Japanese (n,n-suf) (1) gate; (2) (もん only) branch of learning based on the teachings of a single master; (3) (もん only) {biol} division; phylum; (counter) (4) (もん only) counter for cannons; (surname) Yuki; (surname) Mon; (personal name) Mamoru; (surname) To; (surname) Kado
A door; gate; a sect, school, teaching, especially one leading to salvation or nirvana.

乞灑


乞洒

see styles
Mandarin qǐ sǎ / qi3 sa3
Taiwan ch`i sa / chi sa
Japanese kisha
乞察; 乞叉; 吃灑; 葛叉; 差; 叉; 刹; kṣaya, used in the sense of omega, implying finality, or nirvāṇa.

五行

see styles
Mandarin wǔ xíng / wu3 xing2
Taiwan wu hsing
Japanese gogyou / gogyo / ごぎょう
 Vertical Wall Scroll
Chinese five phases of Chinese philosophy: wood 木, fire 火, earth 土, metal 金, water 水
Japanese (1) (See 五大・ごだい・1) the five elements (in Chinese philosophy: wood, fire, earth, metal and water); the five phases; wu xing; (2) {Buddh} five practices of the Bodhisattvas; (3) (See 六信五行) the five pillars of Islam; (surname, given name) Gogyou
The five lines of conduct. I. According to the 起信論 Awakening of Faith they are almsgiving; keeping the commandments; patience under insult; zeal or progress; meditation. II. According to the 涅槃經 Nirvana Sutra they are saintly or bodhisattva deeds; arhat, or noble deeds; deva deeds; children's deeds (i. e. normal good deeds of men, devas, and Hinayanists); sickness conditions, e. g. illness, delusion, etc.; — into all these lines of conduct and conditions a Bodhisattva enters. III. The five elements, or tanmātra— wood, fire, earth, metal, and water; or earth, water, ire, air, and ether (or space) as taught by the later Mahāyāna philosophy; idem 五大; five practices

四諦


四谛

see styles
Mandarin sì dì / si4 di4
Taiwan ssu ti
Japanese shitai / したい
Chinese the Four Noble Truths (Budd.), covered by the acronym 苦集滅道: all life is suffering 苦, the cause of suffering is desire 集, emancipation comes only by eliminating passions 滅|灭, the way 道 to emancipation is the Eight-fold Noble Way 八正道
Japanese {Buddh} (See 苦集滅道) The Four Noble Truths (of Buddhism)
catvāri-ārya-satyāni; 四聖諦; 四眞諦. The four dogmas, or noble truths, the primary and fundamental doctrines of Śākyamuni, said to approximate to the form of medical diagnosis. They are pain or 'suffering, its cause, its ending, the way thereto; that existence is suffering, that human passion (taṇhā, 欲 desire) is the cause of continued suffering, that by the destruction of human passion existence may be brought to an end; that by a life of holiness the destruction of human passion may be attained'. Childers. The four are 苦, 聚 (or 集), 滅, and 道諦, i. e. duḥkha 豆佉, samudaya 三牟提耶, nirodha 尼棲陀, and mārga 末加. Eitel interprets them (1) 'that 'misery' is a necessary attribute of sentient existence'; (2) that 'the 'accumulation' of misery is caused by the passions'; (3) that 'the 'extinction' of passion is possible; (4) mārga is 'the doctrine of the 'path' that leads to the extinction of passion'. (1) 苦 suffering is the lot of the 六趣 six states of existence; (2) 集 is the aggregation (or exacerbation) of suffering by reason of the passions; (3) 滅 is nirvana, the extinction of desire and its consequences, and the leaving of the sufferings of mortality as void and extinct; (4) 道 is the way of such extinction, i. e. the 八正道 eightfold correct way. The first two are considered to be related to this life, the last two to 出世間 a life outside or apart from the world. The four are described as the fundamental doctrines first preached to his five former ascetic companions. Those who accepted these truths were in the stage of śrāvaka. There is much dispute as to the meaning of 滅 'extinction' as to whether it means extinction of suffering, of passion, or of existence. The Nirvana Sutra 18 says that whoever accepts the four dogmas will put an end to births and deaths 若能見四諦則得斷生死 which does not of necessity mean the termination of existence but that of continued transmigration. v. 滅.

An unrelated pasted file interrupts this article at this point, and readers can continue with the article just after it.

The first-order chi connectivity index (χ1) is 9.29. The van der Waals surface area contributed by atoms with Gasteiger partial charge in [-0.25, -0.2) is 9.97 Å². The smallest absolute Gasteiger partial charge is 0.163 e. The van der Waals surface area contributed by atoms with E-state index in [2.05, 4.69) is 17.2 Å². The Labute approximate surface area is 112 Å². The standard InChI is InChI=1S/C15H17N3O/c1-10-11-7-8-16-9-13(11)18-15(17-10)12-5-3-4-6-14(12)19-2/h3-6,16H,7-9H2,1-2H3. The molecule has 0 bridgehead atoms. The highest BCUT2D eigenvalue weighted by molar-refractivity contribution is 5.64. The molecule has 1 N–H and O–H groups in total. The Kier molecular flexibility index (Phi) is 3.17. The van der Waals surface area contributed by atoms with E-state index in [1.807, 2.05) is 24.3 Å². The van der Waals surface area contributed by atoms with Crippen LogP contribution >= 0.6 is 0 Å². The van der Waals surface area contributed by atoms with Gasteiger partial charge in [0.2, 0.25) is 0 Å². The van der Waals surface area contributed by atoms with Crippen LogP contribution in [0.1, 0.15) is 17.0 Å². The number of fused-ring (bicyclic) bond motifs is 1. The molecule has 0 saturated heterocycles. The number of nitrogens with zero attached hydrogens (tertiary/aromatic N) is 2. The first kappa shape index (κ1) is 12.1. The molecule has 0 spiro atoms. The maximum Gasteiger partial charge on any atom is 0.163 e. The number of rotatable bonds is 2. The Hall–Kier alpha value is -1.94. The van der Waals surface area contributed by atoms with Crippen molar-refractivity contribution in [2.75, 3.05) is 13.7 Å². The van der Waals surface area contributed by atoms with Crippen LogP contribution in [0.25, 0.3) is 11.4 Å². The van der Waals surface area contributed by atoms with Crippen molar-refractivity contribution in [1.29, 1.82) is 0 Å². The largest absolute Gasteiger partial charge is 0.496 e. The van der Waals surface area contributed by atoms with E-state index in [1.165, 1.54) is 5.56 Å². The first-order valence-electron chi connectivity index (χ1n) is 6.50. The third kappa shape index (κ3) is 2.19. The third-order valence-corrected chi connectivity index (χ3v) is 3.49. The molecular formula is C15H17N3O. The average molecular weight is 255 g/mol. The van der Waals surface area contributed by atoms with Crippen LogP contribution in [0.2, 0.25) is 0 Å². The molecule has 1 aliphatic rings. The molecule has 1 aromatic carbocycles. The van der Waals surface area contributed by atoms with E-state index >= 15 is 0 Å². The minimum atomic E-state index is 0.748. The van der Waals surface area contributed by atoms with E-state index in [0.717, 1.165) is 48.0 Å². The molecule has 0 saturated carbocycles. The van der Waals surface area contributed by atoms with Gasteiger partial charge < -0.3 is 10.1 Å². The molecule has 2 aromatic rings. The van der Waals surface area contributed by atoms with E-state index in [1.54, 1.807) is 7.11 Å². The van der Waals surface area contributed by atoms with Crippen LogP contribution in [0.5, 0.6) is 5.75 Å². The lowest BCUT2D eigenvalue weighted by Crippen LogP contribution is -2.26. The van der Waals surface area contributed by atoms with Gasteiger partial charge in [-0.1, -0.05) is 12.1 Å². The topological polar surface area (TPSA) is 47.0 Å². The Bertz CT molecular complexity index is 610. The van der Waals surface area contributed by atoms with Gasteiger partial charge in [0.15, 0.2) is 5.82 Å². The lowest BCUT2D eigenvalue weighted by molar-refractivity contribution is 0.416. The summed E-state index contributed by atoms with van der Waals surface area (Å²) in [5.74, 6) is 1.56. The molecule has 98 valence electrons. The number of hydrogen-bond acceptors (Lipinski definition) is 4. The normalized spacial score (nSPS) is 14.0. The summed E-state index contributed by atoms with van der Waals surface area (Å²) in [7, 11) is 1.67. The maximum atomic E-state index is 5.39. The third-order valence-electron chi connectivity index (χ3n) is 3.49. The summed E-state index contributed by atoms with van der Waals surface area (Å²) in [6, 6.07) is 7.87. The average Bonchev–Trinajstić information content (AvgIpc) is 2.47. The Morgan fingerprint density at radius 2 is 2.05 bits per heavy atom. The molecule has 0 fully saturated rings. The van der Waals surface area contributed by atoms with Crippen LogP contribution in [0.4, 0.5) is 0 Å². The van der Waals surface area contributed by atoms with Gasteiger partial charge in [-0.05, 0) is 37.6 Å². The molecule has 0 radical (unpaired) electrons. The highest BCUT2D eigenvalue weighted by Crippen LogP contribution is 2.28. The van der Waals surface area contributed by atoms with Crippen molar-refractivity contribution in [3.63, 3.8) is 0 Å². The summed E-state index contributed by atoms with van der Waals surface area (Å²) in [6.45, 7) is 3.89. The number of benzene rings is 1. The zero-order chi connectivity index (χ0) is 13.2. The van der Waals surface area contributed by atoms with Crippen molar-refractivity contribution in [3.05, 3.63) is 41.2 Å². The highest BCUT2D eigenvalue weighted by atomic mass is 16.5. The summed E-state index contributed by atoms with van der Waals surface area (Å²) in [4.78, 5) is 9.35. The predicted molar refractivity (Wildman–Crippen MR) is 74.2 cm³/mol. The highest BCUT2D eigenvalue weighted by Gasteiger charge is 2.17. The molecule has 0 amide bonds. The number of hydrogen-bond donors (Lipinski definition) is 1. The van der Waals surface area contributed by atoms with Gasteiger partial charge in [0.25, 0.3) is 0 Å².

寂靜


寂静

see styles
Mandarin jì jìng / ji4 jing4
Taiwan chi ching
Japanese jakujō / せきせい
Chinese quiet
Japanese (out-dated kanji) (noun or adjectival noun) calmness; stillness; tranquility; (out-dated kanji) (noun or adjectival noun) (1) calmness; stillness; tranquility; (2) (Buddhist term) calmness of the heart; enlightenment
Calm and quiet; free from temptation and distress; nirvāṇa; quiescence

永生

see styles
Mandarin yǒng shēng / yong3 sheng1
Taiwan yung sheng
Japanese eisei / ese / えいせい
Chinese to live forever; eternal life; all one's life
Japanese eternal life; immortality; (personal name) Hisaki; (given name) Hisao; (surname) Nagasu; (given name) Nagao; (personal name) Eisei
Eternal life; immortality; nirvana is defined as 不生 not being born, i. e. not reborn, and therefore 不滅 not dying; 永生 is also perpetual life; the Amitābha cult says in the Pure Land.

無我


无我

see styles
Mandarin wú wǒ / wu2 wo3
Taiwan wu wo
Japanese muga / むが
Chinese anatta (Buddhist concept of "non-self")
Japanese (1) selflessness; self-effacement; self-renunciation; (2) {Buddh} anatta; anatman; doctrine that states that humans do not possess souls; (female given name) Muga
anātman; nairātmya; no ego, no soul (of an independent and self-contained character), impersonal, no individual independent existence (of conscious or unconscious beings, anātmaka). The empirical ego is merely an aggregation of various elements, and with their disintegration it ceases to exist; therefore it has nm ultimate reality of its own, but the Nirvāṇa Sūtra asserts the reality of the ego in the transcendental realm. The non-Buddhist definition of ego is that it has permanent individuality 常一之體 and is independent or sovereign 有主宰之用. When applied to men it is 人我, when to things it is 法我. Cf. 常 11; no-self

無盡


无尽

see styles
Mandarin wú jǐn / wu2 jin3
Taiwan wu chin
Japanese mujin / むじん
Chinese endless; inexhaustible
Japanese (given name) Mujin
Inexhaustible, without limit. It is a term applied by the 權教 to the noumenal or absolute; by the 實教 to the phenomenal, both being considered as infinite. The Huayan sūtra 十地品 has ten limitless things, the infinitude of living beings, of worlds, of space, of the dharmadhātu, of nirvāṇa, etc.